Justice Beverly Browne was a judge in Nunavut before it was Nunavut. She began her career on the bench in a tiny, isolated courtroom on Baffin Island in 1990, in what was then the Northwest Territories. After becoming Nunavut's first senior judge when the territory was created in 1999, she helped build its justice system.
Earlier this month, she headed south. She's now sitting on Alberta's Court of Queen's Bench in Edmonton.
How did you end up on Baffin Island?
When I was a young lawyer, I articled in Yellowknife, and worked there for a couple years, and I just happened to see an opportunity in the Eastern Arctic that seemed like an adventure.
There was a conference on victims services in the North a couple of weeks ago, and it was clear that there aren't many - especially in Nunavut.
We're very short of resources in Nunavut, from probation to parole to counsellors for accused, counsellors for witnesses, counsellors for victims. That whole area needs some work and some resources injected into it.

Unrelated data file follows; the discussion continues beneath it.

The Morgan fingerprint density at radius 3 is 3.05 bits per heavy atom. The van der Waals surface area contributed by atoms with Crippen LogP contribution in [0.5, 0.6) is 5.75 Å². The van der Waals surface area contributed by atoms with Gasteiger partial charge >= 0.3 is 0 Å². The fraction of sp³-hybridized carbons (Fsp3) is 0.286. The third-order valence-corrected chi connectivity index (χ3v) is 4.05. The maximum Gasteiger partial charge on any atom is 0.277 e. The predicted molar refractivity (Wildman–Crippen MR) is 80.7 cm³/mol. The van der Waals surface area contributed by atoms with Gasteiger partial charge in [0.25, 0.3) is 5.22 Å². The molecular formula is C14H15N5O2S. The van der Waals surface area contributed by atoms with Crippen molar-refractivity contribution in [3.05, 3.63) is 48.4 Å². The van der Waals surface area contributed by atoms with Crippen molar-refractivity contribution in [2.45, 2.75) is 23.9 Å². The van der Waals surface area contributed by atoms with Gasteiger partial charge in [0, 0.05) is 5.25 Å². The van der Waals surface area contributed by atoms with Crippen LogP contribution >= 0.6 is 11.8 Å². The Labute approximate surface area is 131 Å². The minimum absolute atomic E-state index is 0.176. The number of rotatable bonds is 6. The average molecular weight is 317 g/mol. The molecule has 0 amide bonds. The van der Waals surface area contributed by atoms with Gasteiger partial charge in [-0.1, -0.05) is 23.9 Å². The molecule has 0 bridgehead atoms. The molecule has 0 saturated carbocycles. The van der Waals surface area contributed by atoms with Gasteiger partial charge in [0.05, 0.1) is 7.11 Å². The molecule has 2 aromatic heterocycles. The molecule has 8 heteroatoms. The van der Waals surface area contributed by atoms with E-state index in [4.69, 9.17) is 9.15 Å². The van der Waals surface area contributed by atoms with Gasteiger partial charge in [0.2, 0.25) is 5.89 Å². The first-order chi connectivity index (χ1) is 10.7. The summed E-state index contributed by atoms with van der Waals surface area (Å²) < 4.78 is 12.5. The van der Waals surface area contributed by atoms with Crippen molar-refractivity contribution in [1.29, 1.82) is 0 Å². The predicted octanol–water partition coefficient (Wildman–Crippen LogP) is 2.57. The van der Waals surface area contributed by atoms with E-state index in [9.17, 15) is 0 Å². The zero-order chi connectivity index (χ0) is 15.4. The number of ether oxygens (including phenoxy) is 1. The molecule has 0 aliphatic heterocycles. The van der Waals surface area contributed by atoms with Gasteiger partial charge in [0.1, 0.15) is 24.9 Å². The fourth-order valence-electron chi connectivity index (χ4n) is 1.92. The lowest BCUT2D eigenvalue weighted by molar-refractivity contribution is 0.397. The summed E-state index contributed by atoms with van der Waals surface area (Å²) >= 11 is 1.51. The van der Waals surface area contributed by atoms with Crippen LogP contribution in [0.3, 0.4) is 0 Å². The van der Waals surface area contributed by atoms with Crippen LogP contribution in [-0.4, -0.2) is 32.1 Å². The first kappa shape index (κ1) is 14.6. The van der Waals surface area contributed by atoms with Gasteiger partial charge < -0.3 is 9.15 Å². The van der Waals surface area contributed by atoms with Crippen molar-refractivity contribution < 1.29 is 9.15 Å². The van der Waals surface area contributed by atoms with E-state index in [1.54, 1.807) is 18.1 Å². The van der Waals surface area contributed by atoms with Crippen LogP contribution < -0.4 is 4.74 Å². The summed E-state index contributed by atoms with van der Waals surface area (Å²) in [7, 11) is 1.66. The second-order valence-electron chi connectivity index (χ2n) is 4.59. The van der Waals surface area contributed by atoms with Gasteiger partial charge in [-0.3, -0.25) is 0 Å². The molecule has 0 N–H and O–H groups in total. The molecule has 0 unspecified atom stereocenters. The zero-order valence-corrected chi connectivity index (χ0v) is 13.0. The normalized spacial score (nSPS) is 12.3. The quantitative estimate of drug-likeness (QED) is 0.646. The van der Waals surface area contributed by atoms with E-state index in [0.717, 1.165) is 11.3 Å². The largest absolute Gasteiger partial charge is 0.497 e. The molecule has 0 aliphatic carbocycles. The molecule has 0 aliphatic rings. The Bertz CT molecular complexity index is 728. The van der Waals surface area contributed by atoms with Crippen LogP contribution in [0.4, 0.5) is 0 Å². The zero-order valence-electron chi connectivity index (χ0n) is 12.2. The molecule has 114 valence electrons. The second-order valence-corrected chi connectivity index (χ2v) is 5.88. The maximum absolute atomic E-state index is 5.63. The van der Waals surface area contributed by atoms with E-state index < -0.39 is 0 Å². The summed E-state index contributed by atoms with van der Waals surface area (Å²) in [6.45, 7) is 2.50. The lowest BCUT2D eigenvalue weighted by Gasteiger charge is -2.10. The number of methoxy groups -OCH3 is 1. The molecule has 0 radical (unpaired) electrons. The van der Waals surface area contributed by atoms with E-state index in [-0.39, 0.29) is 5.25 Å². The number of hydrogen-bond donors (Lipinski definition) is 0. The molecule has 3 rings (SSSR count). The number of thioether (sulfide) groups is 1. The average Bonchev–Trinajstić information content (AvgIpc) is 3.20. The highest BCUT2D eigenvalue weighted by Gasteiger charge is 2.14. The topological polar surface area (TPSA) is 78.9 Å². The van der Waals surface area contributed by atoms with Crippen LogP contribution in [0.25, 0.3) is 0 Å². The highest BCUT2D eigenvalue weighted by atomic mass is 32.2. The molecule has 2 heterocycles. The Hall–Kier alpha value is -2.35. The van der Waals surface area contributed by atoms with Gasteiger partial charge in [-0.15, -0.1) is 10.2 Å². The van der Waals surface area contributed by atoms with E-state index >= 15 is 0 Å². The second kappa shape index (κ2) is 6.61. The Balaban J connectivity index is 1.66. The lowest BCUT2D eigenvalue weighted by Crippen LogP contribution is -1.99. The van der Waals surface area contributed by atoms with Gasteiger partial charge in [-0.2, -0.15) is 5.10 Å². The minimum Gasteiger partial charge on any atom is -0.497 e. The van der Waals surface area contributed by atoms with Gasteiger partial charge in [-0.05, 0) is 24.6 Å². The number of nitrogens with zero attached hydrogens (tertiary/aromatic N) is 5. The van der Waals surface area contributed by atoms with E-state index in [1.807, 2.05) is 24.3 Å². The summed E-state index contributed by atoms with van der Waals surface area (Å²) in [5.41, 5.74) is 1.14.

What are the implications?
Well, sometimes people who need help don't get it. ... There are good probation officers, [there are]good counsellors in some communities. But it's really quite hit and miss, and so it's challenging for the communities that don't have those services.
So as a judge, how do you deal with that?
You have to appreciate the ones that are there and support them as much as you can because when that's all you've got, you've got to work with it the best you can. ...And when you've got an opportunity to advocate for more resources, you do that.
What do you think of the report card that just came out?
It will be very interesting to see how they deal with and attempt to institute some of the recommendations there. There's lots to do. We're well behind other provinces and territories just in terms of development, generally, but that's to be expected.Report Typo/Error
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